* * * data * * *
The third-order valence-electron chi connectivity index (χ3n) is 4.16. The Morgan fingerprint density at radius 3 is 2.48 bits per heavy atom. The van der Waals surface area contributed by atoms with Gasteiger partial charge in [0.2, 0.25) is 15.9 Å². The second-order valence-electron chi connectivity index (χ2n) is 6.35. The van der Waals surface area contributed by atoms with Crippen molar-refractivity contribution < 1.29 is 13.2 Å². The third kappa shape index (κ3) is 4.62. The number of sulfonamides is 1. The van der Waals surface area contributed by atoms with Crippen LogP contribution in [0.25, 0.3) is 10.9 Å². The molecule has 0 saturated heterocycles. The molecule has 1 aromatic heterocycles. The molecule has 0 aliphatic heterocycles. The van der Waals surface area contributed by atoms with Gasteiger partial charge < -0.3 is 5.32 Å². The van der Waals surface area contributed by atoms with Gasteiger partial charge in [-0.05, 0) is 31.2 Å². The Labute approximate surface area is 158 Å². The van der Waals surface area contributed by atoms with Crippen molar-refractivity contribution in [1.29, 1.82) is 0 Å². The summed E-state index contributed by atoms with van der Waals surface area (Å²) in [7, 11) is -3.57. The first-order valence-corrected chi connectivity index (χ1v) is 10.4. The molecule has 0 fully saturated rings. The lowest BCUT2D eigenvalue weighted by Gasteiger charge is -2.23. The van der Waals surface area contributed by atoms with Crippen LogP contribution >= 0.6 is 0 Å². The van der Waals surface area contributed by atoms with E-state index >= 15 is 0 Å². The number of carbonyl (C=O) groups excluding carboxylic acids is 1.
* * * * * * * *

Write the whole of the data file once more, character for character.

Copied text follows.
The third-order valence-electron chi connectivity index (χ3n) is 4.16. The Morgan fingerprint density at radius 3 is 2.48 bits per heavy atom. The van der Waals surface area contributed by atoms with Gasteiger partial charge in [0.2, 0.25) is 15.9 Å². The second-order valence-electron chi connectivity index (χ2n) is 6.35. The van der Waals surface area contributed by atoms with Crippen molar-refractivity contribution < 1.29 is 13.2 Å². The third kappa shape index (κ3) is 4.62. The number of sulfonamides is 1. The van der Waals surface area contributed by atoms with Crippen LogP contribution in [0.25, 0.3) is 10.9 Å². The molecule has 0 saturated heterocycles. The molecule has 1 aromatic heterocycles. The molecule has 0 aliphatic heterocycles. The van der Waals surface area contributed by atoms with Gasteiger partial charge < -0.3 is 5.32 Å². The van der Waals surface area contributed by atoms with Gasteiger partial charge in [-0.05, 0) is 31.2 Å². The Labute approximate surface area is 158 Å². The van der Waals surface area contributed by atoms with Crippen molar-refractivity contribution in [1.29, 1.82) is 0 Å². The summed E-state index contributed by atoms with van der Waals surface area (Å²) in [7, 11) is -3.57. The first-order valence-corrected chi connectivity index (χ1v) is 10.4. The molecule has 0 fully saturated rings. The lowest BCUT2D eigenvalue weighted by Gasteiger charge is -2.23. The van der Waals surface area contributed by atoms with Crippen LogP contribution >= 0.6 is 0 Å². The van der Waals surface area contributed by atoms with E-state index >= 15 is 0 Å². The number of carbonyl (C=O) groups excluding carboxylic acids is 1.